Barry Munitz, the Getty Trust boss whose unrepentant spending prompted a U.S. senator to recall "Lifestyles of the Rich and Famous," just keeps raising the bar. In an interview with the Times of London, Munitz was asked about his penchant for traveling first class, and he had an answer that put the "C" back in hutzpah.
"You have to understand life in L.A.," he said. "People find it embarrassing to travel commercial class."
I headed straight for the Burbank airport to see if I could find anyone in steerage who wasn't too ashamed to answer a question or two. Jim Bain, a Van Nuys bloke who works in a recording studio, has never flown first class but said he thinks he can live with the shame.
"I just bought a ticket to New York on JetBlue," he said, and he seemed a little smug about knowing he wouldn't end up sitting next to Munitz. "They don't even have first class."
Bain volunteered that he has a problem with the Getty. It may have a first-class boss, he sniffed, but it's got a second-class art collection.
What would he know?
You throw these people a bag of peanuts and they think they own the world.
Beth Wilson, who divides her time between Los Angeles and Oregon, was boarding a flight to Oregon on Alaska Airlines.
Wilson is on medical leave from a management job for the YMCA -- a nonprofit -- and she was holding a coach ticket.
"Budget is always a concern at a nonprofit," said Wilson, who always flew coach for the Y. "You always had to find the cheapest way to fly."
With that attitude, she won't hear the pop of a champagne cork next time Munitz sails the Dalmatian coast on a chartered yacht.
Frankly, I admire Munitz. The man is under fire and he doesn't flinch.
To recap, Munitz was upbraided in June by U.S. Sen. Charles E. Grassley (R-Iowa), who has a problem with nonprofits getting tax-exempt status and then spending like royalty on everything but the public good.
I don't know whether it was the Tuscan villas, the $1,000-a-night hotel rooms or the yacht rentals with Eli Broad and Dick Riordan that caught the attention of Grassley and prompted an inquiry by the California attorney general.
Meanwhile, the Getty's senior curator is set to go on trial in Italy, charged with conspiring to receive stolen artwork, and Getty staffers have left in droves, including a young college student Munitz hired from a Sacramento restaurant called Jammin' Salmon, which was not known for its art collection.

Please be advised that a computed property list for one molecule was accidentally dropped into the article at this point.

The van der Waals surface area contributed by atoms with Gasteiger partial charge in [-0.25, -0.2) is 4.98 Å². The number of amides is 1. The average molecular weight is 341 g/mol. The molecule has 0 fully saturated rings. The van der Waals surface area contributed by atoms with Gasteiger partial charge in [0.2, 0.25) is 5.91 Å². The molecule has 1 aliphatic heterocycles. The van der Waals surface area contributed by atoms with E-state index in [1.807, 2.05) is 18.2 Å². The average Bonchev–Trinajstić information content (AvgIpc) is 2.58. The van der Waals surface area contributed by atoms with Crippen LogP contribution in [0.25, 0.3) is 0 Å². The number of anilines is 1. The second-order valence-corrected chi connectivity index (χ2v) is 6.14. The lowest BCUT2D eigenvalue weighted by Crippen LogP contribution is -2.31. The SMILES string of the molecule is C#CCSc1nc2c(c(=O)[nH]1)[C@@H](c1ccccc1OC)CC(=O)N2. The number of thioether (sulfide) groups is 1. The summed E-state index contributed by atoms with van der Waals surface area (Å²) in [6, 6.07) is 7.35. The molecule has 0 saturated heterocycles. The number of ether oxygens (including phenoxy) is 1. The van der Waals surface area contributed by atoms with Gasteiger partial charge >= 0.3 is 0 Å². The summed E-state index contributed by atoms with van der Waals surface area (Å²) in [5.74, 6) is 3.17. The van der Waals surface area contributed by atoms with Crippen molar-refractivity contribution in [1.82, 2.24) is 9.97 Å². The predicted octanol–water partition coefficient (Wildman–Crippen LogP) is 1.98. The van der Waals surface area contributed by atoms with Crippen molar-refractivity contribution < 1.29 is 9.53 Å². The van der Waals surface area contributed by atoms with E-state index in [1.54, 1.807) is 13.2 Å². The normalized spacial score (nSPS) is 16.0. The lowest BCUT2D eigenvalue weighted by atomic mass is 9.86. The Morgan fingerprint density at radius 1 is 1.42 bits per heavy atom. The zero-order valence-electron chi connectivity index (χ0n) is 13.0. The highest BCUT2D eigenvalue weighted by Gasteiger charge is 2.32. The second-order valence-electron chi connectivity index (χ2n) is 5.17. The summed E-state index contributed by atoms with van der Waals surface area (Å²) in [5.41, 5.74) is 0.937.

Jill Murphy, despite her lack of art-world experience, became Munitz's chief of staff and apparently pushed her weight around as if she'd transferred from the Louvre rather than the Jammin' Salmon, which has since closed.
It was against this backdrop that Munitz happily pointed out that any self-respecting Angeleno has no choice but to fly first class. It's an image thing.
I called Munitz's office Tuesday to congratulate him for sticking to his guns, but a PR man said he was on vacation.
Big surprise there.
Of course, I could just e-mail Munitz or dictate a message the way he does with his staff. My favorite was the one about his wife, Anne T. Munitz (ATM):
"ATM saw in Europe but can't find her Tropicana blood orange juice, no pulp, not from concentrate. Can you look on the website and find out where we can get this on a regular basis locally?"
No word yet as to whether ATM ever found the right orange juice, so if anybody out there knows where she can get it, please contact the Getty immediately.
On a personal note, I mentioned in my last Munitz column that my wife had trouble finding the Kona Longboard Lager she developed a taste for in Hawaii, and readers came through.
I'm now buying Kona Longboard at Beverages & More.
Another favorite Munitz communique was the one in which he instructed an aide to get the "best possible sound system" and "biggest possible sunroof" for a Porsche SUV bought on the Getty dime, demonstrating a level of urgency and priority not seen in the museum's pursuit of great art.
And I can only imagine the scramble of Getty employees racing to answer the boss' call from Chicago for someone to overnight two umbrellas to him -- the big ones, not the "rinky-dink" ones.
"BM would like two big black umbrellas FedExed today for arrival to his Chicago hotel tomorrow (thunderstorms predicted)."
Good thing the forecast wasn't worse. Can you FedEx a snow blower?
Munitz isn't alone, by the way, in his thoughts on the proper way for an Angeleno to fly. You may recall that Cardinal Roger M. Mahony stretched out in first class on his recent trip to the Vatican for the selection of a new pope.
As many of you pointed out in his defense, Mahony had a leg injury, and he also developed a blood clot in his lung in 2002 after flying to Rome and back for a conference on pedophilia. The clotting problem is sometimes referred to as "economy class syndrome."
This makes me admire Munitz all the more. He could have told the Times of London that he suffers from "economy class syndrome."
Instead he proudly pointed out that he'd rather not breathe the same air as the hoi polloi.
At the Burbank airport, I happened to bump into Steve Lee, a retired Studio City surgeon now living in Ventura.
He was flying coach to New Mexico. With first-class prices ridiculously inflated, Lee said, he only flies up front when he can score an upgrade with frequent-flier miles.
Just out of curiosity, I asked the surgeon if it was true that you could get "economy class syndrome" sitting in first class as well as coach.
"Of course," he said.
Somebody might want to pass that on to Cardinal Mahony.
Last weekend, by the way, I flew to Philadelphia on US Airways to visit my sons.
Please forgive me, Barry, for what I'm about to say.
I didn't feel good about myself, but the price was too good to pass up.
In both directions, I sat with the great unwashed.
You have any idea what it's like to fly that far with a bag over your head?
Reach the columnist at email@example.com and read previous columns at www.latimes.com/lopez.